At a 90-minute interview on Wednesday evening Chancellor Tisch was optimistic, more than optimistic that a teacher evaluation plan agreement will be reached by the mid-January deadline. The Chancellor is either a glass half full type of person, has her ear at the door, or a little bit of both. If an agreement is not reached the city faces the loss of $300 million, and, the union the wraith of that guy living in sin in the executive mansion in Albany.
Almost under the radar the Public Employees Relation Board (PERB) has assigned three arbitrators to the fact-finding panel that will eventually recommend a new contract.
From time to time the department and the union have discussed some sort of separation incentive for ATRs.
These are not different people, the union negotiating committee members and the NYC Office of Labor Relations (OLR), with department input, has been discussing all three issues for months.
Let me make it clear: I have absolutely no “inside” information. The parties, rightfully, keep the discussions/negotiations close to the vest.
Teacher Evaluation: 495 of the 700 school districts in New York State have submitted plans; while the plans are dense, frequently over 100 pages in length, they are rather “vanilla.” In the 60% section many of the plans call for “one announced and one unannounced lesson observation a year, a few involve peer involvement in the evaluation process. A complex piece that will continue to evolve is how to assess the almost 80% of teachers who teach non-tested subjects. The SED is a using a Student Learning Objective (SLO) format to assess teachers in non-tested subjects for the 20% section of th law – I strongly suggest that you view the videos that describe which students will be assessed, called the 50% Rule, an overview, called SLO 101 and the 34-slide roadmap. Remember: you will be tested on your understanding of SLOs and your next check will be withheld if you don’t received at least a “developing” score on understanding the SLO process. (Only joking …)
The contending sides have had innumerable meetings – from my perspective the current U-rating appeal procedure is broken – almost all of the unsatisfactory ratings are sustained by the chancellor – in the former days perhaps 90% were sustained … it was a reasonably equitable process. The negotiating gulf is significant but not huge. I frequently hear cries – “Why do we have to agree at all? Let’s give up the money; the City Council will fill in the lost dollars.” Well, there is no guarantee and thousands of teachers would be laid off, and, let’s not forget the governor’s 70 plus percent approval rating. The governor has taken the position that there is no need to amend the seniority layoff laws (“last in, first out”) due to the teacher evaluation law which, in theory, will rid the system of incompetent teachers. No agreement, the “last in, first out” may be gone – including the ATR pool – it could mean excess = layoff. The union leadership must be nimble. (See discussion of Newark Contract ratification debate here)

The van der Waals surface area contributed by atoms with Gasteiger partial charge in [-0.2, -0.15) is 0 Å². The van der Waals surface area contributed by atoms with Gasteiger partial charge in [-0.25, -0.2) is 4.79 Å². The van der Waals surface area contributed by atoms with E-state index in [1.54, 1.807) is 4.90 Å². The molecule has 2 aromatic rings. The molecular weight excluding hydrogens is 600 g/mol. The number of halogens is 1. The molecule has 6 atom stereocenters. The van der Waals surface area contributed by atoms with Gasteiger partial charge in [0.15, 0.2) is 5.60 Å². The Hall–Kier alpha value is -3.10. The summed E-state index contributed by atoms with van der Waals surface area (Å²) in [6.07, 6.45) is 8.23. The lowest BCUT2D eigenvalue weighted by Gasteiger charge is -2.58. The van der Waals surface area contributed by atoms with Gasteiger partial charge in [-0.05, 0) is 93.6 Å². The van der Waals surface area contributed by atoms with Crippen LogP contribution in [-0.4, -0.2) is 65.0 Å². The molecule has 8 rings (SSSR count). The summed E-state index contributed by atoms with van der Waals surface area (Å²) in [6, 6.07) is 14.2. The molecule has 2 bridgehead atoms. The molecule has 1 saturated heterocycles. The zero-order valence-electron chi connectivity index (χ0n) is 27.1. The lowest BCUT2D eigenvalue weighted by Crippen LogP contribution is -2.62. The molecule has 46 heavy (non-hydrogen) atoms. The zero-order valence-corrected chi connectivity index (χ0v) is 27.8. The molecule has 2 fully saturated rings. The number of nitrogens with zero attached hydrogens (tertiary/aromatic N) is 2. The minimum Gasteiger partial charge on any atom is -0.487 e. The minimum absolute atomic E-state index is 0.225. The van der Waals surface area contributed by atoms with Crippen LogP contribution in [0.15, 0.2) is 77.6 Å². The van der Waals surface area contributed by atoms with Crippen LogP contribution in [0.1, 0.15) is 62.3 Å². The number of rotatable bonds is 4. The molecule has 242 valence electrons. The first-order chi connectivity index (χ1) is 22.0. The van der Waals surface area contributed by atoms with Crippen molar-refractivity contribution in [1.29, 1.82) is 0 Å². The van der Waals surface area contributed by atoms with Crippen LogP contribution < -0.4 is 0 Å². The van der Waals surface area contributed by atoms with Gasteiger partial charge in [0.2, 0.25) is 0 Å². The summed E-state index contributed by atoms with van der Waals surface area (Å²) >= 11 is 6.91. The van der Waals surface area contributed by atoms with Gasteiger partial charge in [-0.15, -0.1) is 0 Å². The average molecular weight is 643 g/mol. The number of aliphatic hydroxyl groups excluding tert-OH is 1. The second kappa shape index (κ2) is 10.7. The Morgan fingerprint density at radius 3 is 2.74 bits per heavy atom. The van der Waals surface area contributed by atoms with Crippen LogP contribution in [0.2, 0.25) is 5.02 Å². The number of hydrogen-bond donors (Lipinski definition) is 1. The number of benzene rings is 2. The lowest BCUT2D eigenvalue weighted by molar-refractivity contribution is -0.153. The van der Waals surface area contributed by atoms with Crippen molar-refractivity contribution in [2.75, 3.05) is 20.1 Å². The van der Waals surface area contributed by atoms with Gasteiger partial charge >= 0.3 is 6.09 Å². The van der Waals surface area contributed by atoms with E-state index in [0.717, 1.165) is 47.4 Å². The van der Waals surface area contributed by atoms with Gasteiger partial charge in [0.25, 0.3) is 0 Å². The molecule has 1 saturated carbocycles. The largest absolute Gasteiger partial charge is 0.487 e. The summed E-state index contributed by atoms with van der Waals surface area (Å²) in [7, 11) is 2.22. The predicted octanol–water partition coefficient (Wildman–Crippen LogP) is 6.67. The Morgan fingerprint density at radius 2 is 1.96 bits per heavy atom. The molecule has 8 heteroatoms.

As Chancellor Tisch explained, “five years down the road the system may look very different.” As we move into years two and beyond the plan will be tweaked, perhaps numerous times.
The Teacher Contact: The fact-finding process, very quietly, has begun. Months, many months, down the road, absent an agreement in the interim the panel will produce a fact-finding report which is not binding but in the past has provided a framework for contract settlements.
The cynics argue: don’t go to fact-finding, wait for the next mayor. Who is to say the next mayor will open the city coffers? Who is to say that by January of 2014 the nation is not in a “double-dip” recession? Or, a Romney presidency will sharply reduce dollars to education and to states driving the city to draconian cuts in funding and services?
Remember little things like health plans for active and retired members are negotiated separately from the contract and currently cost over a billion dollars a year. In other words, once again, the union leadership must be smart.
In Albany there is growing pressure to amend the Triborough Law, which requires that expired contracts remain in place until the successor agreement is in place.
These are perilous times for teachers and teacher unions.
The ATR Mess: The city and the union have, once again, been discussing some sort of separation incentive, a lump sum payment to encourage retirement or irrevocable resignation. I know teachers ask why not a buy-out – allowing teachers to retire before they have accumulated sufficient years or age – that type of settlement probably requires approval by an outside actuary and legislative action.
Deadlines result in pressures on both sides and the governor set a mid-January deadline for negotiating a teacher evaluation plan. The possible loss of $300 million would devastate a school system already reeling from a series of cuts. For the mayor ending his mayoral tenure with dramatic cuts and teacher layoffs may be unpalatable. On the union side appearing recalcitrant and angering a powerful governor could have dire consequences.
In baseball trades you will occasionally read about a trade with a “player to be named.” One side added a “sweetener,” a low minor leaguer from among a wide choice of players; both sides want fans and the media to praise the trade.
The mayor has to stand on the podium and tell the public, “…this settlement is good for the children and the City of New York,” and the union president needs the support of his union members who vote on the plan (only active members, not retirees vote).
A ticking clock may speed up the pace of the negotiating process.
Endgame is a skill, in chess and contract negotiations.